The carbon on those glow plug bodies indicates combustion gasses were leaking and should not be there. The plugs seal to the cylinder head at the bottom of the stem which suggests they were loose or there was debris on the sealing edge of the plugs or in the bores in the heads which could cause leaks. While they could be cleaned for reuse I wouldn't reuse them as the sealing surfaces could be damaged. What is actually troubling is the glowplug bores are now contaminated with carbon and cleaning them will be nearly impossible with the heads on the engine. What most people do not know is the 6.4L has glowplug sleeves similar to the injector sleeves and they are serviceable in chassis with the cab off using the special service tools for removal and installation. If the heads were completely overhauled it is possible the sleeves were not properly seated when replaced... if they were replaced. Glowplug sleeves are not known to be problematic and I personally have never heard of a failure or of anyone replacing any. I went to the KDD website and I cannot tell exactly what their process is but it appears their cylinder heads are new or reworked castings so I would assume the sleeves are new. Keep in mind that if the engine did not come with glowplugs installed then the person who installed them is also suspect. I recommend picking up the phone and calling Kill Devil Diesel and discuss the issue with them. By all appearances they seem to know what they are doing.
Thank you so much for the help no one had any answers for me. So what would your recommendation be from here? I'm getting all new 8 injectors right from ford. I see the stem down in side the glow plug bores can I clean them and get new glow plugs. It was my dumb mistake cause I did not torque them to the 14nm that they called for. My biggest thing with me only driving 550 miles can I clean the bores really well and replace with new glow plugs and torque them to spec. What would you recommend and what would be the best way to clean them.
 

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Since it's fresh you could probably get away with some carb cleaner and a wooden dowel with some cloth. The dowel and cloth might be tough due to the size of the sleeve so some thought and trial and error along with patience is in order. Access and being able to visually see the sleeve is going to prove a challenge. I would not be overly concerned with the sides - it's the bottom where the glowplug seats you want to be sure is clean.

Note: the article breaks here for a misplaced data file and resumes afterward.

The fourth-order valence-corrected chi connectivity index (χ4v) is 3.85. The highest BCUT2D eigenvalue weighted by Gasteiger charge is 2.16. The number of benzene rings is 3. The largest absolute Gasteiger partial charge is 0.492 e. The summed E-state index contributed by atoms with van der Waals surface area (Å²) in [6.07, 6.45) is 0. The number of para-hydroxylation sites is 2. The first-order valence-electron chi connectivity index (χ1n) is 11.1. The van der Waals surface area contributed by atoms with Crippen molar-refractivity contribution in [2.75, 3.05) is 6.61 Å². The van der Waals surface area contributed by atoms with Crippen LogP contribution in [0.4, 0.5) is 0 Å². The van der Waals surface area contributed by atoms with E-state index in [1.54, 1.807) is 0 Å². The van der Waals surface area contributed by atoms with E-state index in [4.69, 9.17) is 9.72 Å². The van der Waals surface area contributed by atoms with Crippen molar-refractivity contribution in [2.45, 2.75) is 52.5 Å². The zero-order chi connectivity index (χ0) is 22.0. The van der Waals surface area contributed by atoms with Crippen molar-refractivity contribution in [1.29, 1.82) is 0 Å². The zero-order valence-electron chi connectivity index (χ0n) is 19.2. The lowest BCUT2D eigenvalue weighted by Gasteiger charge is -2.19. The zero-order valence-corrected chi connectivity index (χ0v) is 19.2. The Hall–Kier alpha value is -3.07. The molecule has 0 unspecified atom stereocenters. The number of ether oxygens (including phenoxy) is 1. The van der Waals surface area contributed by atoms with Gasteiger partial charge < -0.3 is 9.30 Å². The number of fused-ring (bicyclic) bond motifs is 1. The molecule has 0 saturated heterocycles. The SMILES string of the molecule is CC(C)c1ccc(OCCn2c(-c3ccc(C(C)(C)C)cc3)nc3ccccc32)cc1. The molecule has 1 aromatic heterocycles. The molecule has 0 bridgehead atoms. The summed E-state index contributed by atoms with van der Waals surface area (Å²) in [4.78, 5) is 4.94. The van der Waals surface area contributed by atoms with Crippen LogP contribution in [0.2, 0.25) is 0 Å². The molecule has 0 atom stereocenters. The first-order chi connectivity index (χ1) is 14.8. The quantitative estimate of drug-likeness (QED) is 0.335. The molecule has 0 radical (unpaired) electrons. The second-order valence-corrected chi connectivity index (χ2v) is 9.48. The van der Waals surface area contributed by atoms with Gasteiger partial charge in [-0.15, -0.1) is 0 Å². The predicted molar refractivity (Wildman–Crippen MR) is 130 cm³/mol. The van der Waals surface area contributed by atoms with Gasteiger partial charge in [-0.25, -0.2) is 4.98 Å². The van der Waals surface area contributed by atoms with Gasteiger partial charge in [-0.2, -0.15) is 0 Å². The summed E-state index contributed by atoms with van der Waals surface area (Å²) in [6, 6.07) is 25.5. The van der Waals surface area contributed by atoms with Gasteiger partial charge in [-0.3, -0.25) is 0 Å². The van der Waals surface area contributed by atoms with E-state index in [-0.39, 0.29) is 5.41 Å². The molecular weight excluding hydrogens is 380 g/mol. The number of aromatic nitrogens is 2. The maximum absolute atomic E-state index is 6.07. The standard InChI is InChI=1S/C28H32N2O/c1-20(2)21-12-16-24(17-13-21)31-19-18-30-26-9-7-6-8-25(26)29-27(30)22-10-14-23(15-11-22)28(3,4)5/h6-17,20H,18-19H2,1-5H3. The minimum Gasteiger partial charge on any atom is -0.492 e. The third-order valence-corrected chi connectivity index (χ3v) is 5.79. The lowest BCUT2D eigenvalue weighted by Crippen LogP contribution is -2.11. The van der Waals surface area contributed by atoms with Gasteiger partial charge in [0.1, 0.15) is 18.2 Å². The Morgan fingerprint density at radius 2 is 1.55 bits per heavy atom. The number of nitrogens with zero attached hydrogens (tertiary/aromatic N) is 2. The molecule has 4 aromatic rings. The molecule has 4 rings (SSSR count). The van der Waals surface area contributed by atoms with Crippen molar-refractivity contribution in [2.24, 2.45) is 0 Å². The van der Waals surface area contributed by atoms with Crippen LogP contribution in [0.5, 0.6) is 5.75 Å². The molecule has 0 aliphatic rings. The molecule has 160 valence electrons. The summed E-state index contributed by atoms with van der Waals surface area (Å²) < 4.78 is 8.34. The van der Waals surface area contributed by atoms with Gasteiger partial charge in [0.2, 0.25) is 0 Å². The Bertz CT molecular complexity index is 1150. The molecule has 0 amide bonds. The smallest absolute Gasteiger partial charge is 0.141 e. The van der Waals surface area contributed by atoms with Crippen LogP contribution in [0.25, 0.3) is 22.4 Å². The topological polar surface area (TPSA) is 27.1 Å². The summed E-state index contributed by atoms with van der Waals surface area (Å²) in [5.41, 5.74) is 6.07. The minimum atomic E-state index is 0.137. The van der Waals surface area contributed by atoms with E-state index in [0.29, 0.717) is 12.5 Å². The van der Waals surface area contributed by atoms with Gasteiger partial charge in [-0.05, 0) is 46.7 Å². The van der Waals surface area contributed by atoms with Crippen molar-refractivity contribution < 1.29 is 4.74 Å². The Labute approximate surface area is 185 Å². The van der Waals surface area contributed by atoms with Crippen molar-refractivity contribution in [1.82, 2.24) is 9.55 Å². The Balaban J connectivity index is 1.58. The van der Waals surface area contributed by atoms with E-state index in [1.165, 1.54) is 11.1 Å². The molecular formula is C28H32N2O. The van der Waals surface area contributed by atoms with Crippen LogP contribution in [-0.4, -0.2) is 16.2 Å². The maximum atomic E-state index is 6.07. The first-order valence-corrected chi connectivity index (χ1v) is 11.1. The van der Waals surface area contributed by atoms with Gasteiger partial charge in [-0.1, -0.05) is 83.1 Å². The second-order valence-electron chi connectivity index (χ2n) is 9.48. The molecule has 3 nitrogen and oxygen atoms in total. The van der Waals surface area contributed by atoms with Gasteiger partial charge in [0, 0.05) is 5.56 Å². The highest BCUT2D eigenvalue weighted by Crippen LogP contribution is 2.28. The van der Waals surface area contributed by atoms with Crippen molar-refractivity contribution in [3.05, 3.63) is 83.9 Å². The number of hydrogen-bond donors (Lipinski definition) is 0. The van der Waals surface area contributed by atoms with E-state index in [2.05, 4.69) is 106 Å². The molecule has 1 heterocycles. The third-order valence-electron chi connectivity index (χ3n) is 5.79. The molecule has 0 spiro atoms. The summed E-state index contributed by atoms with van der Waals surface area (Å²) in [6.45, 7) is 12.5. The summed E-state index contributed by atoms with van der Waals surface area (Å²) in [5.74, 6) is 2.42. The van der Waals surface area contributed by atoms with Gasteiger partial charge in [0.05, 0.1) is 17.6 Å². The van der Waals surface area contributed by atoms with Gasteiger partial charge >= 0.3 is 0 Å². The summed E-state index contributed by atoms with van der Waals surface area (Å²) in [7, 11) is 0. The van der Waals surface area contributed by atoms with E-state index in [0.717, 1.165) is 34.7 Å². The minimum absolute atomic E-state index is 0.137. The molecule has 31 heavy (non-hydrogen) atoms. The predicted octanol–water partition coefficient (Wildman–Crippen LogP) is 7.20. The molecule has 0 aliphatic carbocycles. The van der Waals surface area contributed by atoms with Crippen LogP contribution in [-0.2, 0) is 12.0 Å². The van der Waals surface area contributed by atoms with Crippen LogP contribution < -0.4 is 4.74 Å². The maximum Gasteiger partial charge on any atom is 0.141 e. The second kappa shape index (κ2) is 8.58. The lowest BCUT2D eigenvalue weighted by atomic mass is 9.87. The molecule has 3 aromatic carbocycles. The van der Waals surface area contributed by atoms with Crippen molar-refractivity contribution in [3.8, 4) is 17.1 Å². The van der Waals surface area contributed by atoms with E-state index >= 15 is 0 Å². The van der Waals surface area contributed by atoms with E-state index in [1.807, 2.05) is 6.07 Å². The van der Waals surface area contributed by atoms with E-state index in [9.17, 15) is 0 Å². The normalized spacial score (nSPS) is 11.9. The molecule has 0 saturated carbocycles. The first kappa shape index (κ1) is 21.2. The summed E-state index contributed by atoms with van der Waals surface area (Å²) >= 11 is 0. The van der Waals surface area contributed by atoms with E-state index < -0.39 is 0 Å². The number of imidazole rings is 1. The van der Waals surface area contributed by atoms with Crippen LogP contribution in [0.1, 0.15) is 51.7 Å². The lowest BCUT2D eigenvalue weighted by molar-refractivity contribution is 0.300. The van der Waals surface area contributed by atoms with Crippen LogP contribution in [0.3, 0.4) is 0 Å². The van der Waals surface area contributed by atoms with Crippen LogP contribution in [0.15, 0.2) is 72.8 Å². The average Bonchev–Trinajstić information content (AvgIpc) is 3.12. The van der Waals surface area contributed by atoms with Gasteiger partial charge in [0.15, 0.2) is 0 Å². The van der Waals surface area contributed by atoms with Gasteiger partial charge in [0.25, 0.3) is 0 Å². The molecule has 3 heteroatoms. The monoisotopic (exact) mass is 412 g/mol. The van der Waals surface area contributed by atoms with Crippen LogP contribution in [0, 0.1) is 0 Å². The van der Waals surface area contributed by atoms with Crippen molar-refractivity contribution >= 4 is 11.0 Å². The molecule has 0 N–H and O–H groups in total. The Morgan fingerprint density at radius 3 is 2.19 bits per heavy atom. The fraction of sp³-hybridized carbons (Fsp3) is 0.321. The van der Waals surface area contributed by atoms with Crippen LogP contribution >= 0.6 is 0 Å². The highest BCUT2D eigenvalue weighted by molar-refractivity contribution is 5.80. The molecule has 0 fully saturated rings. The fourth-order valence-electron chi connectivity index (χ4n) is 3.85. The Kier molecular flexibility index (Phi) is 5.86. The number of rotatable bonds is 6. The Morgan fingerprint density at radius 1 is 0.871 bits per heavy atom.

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ford_doctor, would a nylon rifle bore cleaning brush be any good for this? Or even a brass one? They come in multiple sizes so the OP could get one that fits quite well by using the glow plug as a comparison for what size to get. Also depending on how tight it is to get to the sleeves the OP could use a flexible cleaning rod to reach them.

 

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Discussion Starter · #7 ·
Okay perfect I will clean the bore really well before I reinstall new glow plugs. Isnt the recommended torque 14nm. Bugman I was thinking the same thing using rifle cleaning tool.
 

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The problem with the barrel brushes is they don't have brushes facing down, would only clean the sides which is not as critical as cleaning the seat where the glowplugs seal. We have metal brushes for the injector cups which do just that but they are much too large for the glowplug sleeves. This is why I suggested using a dowel with some cloth wrapped on the tip. This works well with brakleen and compressed air FWIW. I suppose if you were hell bent on cleaning the sides a rifle brush would work but don't bottom it out and scrape up the seat... then finish it off with the dowel and cloth.